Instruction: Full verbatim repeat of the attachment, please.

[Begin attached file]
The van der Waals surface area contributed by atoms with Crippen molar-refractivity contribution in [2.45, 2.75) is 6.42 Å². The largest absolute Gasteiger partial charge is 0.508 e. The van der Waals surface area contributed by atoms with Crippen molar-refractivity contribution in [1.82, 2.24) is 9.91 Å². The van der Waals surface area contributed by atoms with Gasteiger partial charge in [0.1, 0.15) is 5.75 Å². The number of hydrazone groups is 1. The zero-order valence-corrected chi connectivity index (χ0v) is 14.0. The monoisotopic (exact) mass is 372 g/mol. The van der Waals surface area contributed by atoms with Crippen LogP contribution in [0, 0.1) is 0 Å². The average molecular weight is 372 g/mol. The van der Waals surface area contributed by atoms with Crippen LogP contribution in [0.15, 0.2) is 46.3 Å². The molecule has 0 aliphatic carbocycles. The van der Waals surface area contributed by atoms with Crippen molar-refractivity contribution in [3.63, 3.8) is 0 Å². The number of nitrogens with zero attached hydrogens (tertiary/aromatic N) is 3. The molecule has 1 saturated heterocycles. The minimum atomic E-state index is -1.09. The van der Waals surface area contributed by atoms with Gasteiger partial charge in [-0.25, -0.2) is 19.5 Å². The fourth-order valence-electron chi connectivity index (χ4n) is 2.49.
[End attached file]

The van der Waals surface area contributed by atoms with Crippen molar-refractivity contribution in [2.45, 2.75) is 6.42 Å². The largest absolute Gasteiger partial charge is 0.508 e. The van der Waals surface area contributed by atoms with Crippen molar-refractivity contribution in [1.82, 2.24) is 9.91 Å². The van der Waals surface area contributed by atoms with Gasteiger partial charge in [0.1, 0.15) is 5.75 Å². The number of hydrazone groups is 1. The zero-order valence-corrected chi connectivity index (χ0v) is 14.0. The monoisotopic (exact) mass is 372 g/mol. The van der Waals surface area contributed by atoms with Crippen LogP contribution in [0, 0.1) is 0 Å². The average molecular weight is 372 g/mol. The van der Waals surface area contributed by atoms with Crippen LogP contribution in [0.15, 0.2) is 46.3 Å². The molecule has 0 aliphatic carbocycles. The van der Waals surface area contributed by atoms with Crippen molar-refractivity contribution in [3.63, 3.8) is 0 Å². The number of nitrogens with zero attached hydrogens (tertiary/aromatic N) is 3. The molecule has 1 saturated heterocycles. The minimum atomic E-state index is -1.09. The van der Waals surface area contributed by atoms with Gasteiger partial charge in [-0.25, -0.2) is 19.5 Å². The fourth-order valence-electron chi connectivity index (χ4n) is 2.49.